Thursday Health Points: What's in the Papers?
- Shankar Vedantam of The Washington Post takes a look at the idea of preventing mental decline:
The idea of preventing Alzheimer's and other forms of mental decline is immensely attractive -- and there is some early evidence that this may be possible. Recent research, including an article published two weeks ago in the Journal of the American Medical Association, shows that boosting mental skills with simple exercises can help slow the rate of decline as people age.
- Can your level of education determine how long you live? Gina Kolata of The New York Times reports:
Dr. Lleras-Muney and others point to one plausible explanation — as a group, less educated people are less able to plan for the future and to delay gratification. If true, that may, for example, explain the differences in smoking rates between more educated people and less educated ones.
Smokers are at least twice as likely to die at any age as people who never smoked, says Samuel Preston, a demographer at the University of Pennsylvania. And not only are poorly educated people more likely to smoke but, he says, “everybody knows that smoking can be deadly,” and that includes the poorly educated.
- According to Penelope McClenny of The Seattle Times a tiny town in Alabama lost 10,000 pounds:
In January 2006, a group of residents concerned about the town's health started a free program called "Get Lost in Jackson." Over the next year, participants checked in at monthly weigh-ins; attended classes on fitness, nutrition and health; and began exercising.
- Nara Schoenberg of The Chicago Tribune examines how overweight people are viewed in China:
“In 19th Century China, being heavy was a sign of great wealth and success, both for men and for women. So this is really a change in the sense that . . . China has been a very poor country, and people are just very, very thin. Now, of course, China is doing very well, and many people have a very reasonable lifestyle and are not suffering at all, but it's not just something the eye is accustomed to seeing and the cultural norm is just that smaller is better.”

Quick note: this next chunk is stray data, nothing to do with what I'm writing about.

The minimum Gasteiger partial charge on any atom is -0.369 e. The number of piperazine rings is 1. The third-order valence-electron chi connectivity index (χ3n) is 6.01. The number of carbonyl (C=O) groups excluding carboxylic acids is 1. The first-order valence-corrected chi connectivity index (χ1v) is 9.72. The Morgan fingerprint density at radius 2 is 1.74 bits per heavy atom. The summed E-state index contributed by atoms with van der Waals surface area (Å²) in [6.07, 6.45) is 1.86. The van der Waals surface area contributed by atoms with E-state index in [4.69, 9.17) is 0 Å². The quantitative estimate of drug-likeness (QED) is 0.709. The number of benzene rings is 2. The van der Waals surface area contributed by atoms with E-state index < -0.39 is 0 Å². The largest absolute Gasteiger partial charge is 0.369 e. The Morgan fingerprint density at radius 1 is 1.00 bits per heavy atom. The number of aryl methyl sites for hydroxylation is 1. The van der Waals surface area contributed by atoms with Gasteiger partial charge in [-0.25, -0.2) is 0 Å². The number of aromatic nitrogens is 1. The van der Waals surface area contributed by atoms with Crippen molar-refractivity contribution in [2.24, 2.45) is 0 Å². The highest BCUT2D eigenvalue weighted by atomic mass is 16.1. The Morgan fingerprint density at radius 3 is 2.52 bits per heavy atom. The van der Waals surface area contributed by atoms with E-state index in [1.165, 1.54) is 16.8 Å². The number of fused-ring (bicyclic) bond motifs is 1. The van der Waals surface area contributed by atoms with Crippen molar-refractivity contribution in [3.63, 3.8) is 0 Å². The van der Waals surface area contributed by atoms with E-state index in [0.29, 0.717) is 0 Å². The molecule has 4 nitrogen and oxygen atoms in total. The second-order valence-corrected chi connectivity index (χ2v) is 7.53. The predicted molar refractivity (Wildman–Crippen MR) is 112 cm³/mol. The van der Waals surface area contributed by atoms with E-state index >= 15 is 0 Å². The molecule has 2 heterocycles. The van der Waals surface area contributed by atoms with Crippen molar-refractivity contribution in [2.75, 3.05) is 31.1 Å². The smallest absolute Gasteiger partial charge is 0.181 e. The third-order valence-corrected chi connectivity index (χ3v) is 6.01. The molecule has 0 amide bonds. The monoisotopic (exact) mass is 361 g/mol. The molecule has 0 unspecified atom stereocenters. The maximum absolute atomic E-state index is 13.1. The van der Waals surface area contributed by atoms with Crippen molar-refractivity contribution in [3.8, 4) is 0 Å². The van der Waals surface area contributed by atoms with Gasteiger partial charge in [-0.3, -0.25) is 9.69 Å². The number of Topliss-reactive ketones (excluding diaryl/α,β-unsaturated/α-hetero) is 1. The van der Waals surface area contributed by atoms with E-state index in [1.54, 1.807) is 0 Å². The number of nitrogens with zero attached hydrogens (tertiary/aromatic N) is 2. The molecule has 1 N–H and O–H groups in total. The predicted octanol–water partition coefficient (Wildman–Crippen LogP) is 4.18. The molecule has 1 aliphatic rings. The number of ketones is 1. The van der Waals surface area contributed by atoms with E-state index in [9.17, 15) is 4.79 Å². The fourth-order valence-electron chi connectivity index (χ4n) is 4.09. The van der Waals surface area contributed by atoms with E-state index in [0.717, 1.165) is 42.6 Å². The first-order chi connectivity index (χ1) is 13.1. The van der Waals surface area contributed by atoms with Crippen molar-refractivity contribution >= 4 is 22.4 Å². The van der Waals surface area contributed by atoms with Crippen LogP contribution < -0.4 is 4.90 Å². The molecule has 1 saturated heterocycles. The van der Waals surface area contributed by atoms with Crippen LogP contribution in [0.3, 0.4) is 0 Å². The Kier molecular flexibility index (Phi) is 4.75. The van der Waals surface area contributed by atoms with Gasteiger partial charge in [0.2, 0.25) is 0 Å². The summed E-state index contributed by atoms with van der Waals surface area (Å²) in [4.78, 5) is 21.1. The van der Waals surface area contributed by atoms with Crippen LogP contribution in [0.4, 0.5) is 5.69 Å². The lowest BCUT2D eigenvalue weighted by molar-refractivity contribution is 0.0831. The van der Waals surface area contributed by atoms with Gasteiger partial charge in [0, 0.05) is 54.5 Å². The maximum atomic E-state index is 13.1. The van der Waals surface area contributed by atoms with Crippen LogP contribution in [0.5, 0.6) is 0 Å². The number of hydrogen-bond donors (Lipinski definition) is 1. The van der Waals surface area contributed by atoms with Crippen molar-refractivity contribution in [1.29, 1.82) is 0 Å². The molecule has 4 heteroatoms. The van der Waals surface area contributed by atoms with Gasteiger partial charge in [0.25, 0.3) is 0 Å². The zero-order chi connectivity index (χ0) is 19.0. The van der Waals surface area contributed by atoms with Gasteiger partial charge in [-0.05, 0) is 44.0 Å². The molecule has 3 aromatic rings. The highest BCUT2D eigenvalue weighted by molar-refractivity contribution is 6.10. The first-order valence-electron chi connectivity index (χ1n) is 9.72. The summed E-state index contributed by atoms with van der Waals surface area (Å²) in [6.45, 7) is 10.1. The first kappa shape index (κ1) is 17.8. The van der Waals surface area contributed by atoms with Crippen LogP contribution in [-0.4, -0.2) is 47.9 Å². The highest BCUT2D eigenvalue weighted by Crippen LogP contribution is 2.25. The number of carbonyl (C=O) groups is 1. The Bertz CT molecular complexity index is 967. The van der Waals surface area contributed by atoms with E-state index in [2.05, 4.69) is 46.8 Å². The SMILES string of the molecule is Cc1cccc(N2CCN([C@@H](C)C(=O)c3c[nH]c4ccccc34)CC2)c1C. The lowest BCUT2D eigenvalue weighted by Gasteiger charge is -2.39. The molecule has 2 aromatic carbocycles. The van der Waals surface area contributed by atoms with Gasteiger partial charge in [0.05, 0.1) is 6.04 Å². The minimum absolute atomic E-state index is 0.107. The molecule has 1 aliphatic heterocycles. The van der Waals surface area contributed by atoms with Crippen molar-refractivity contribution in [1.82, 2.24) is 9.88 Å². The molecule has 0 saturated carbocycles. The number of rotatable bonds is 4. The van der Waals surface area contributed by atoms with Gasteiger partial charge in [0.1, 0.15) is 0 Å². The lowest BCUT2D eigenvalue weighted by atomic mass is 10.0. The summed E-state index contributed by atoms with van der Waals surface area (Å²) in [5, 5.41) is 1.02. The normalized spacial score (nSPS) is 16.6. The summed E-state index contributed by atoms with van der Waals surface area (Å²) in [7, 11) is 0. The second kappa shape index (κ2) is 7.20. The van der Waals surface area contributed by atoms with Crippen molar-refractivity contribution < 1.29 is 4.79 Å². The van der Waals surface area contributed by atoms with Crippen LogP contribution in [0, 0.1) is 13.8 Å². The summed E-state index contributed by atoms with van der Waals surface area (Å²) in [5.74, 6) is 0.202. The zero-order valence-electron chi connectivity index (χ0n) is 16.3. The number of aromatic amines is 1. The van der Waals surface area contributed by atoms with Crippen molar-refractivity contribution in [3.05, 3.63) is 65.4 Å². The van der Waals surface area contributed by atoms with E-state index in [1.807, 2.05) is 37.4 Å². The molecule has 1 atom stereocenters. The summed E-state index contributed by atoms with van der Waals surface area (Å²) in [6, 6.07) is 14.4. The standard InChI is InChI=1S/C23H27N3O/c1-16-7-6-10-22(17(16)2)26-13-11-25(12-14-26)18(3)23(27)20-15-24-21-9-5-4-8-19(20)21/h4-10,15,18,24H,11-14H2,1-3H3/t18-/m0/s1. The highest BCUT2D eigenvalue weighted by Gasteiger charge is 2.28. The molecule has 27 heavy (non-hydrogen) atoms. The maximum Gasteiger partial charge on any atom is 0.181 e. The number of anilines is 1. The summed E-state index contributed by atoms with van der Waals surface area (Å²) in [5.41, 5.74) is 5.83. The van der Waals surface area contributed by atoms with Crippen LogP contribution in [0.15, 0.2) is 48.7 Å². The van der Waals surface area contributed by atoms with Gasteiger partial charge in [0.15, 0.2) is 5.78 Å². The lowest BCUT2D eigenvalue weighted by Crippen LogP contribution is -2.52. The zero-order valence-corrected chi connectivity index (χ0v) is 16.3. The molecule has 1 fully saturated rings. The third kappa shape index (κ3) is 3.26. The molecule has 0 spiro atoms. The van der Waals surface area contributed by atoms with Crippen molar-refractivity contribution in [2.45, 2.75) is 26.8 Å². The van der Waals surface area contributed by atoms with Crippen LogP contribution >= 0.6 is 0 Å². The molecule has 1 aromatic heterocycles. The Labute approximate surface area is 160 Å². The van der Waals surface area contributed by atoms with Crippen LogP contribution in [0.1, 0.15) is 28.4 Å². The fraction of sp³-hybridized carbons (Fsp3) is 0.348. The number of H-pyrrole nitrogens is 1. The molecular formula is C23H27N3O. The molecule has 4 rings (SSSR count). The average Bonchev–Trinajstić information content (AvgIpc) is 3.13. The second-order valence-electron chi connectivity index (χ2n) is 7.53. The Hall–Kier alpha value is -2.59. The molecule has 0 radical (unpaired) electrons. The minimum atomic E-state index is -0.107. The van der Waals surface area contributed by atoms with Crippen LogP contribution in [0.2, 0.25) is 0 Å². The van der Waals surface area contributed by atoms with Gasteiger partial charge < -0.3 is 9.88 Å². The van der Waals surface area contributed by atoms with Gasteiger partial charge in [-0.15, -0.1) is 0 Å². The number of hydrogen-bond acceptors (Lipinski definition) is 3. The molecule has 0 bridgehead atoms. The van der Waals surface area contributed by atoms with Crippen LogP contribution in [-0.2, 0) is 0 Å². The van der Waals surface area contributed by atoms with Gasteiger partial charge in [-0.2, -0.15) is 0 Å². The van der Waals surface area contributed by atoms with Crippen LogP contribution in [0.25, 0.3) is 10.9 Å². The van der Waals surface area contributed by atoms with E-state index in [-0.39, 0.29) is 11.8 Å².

- Senator Edward M. Kennedy plans to stiffen measures on tobacco. Diedtra Henderson of The Boston Globe has more:
The legislation is part of a handful of sweeping bills that Kennedy and others will seek to pass as Democrats begin running Congress. Republicans like Tom DeLay , the former House majority leader who helped to thwart tobacco regulation, are no longer in office.
- The Detroit Free Press provides some warning signs for low bone mass:
Low dietary calcium and vitamin D: Milk and other dairy products can provide a major source of bone-building calcium to most diets. Leafy green vegetables and soybeans are also high in calcium.
- Faye Flam of The Philadelphia Inquirer presents one man’s crusade against soy:
While some pundits rank radical feminism among the top threats to American manhood, James Rutz says we should shift some blame to tofu.
That's because tofu is made of soy. And soy consumption, writes the Megashift Ministries founder and religion columnist for conservative news site WorldNetDaily.com, "commonly leads to decrease in the size of the penis, sexual confusion and homosexuality."
- Vegetables, a colorful rainbow of nutrients, this according to Kate Santich of The Orlando Sentinel:
Red tomatoes contain lycopene, which not only is good for your heart but also fights cancer and could boost prostate-gland health too.
Blue and purple fruits such as blackberries, black currants and plums promote urinary-tract health and memory function and could thwart the development of cancer. Cranberries have been shown to increase HDL, or good cholesterol, and they act as powerful antioxidants
- Meg Nugent of The Star-Ledger takes a look a dieting, both the mental and the emotional commitment:
Losing weight because you want to look good is an extrinsic motivation and one that usually won't take you very far. "Aesthetics can't drive it hard enough, like wanting to fit into your skinny jeans," Dixie Douville, a certified fitness trainer and co-founder of Active Weigh Health and Weight Loss Coaching in Flanders said. "The biggest reason it doesn't work is, a lot of people are unreasonable with the goals they set."
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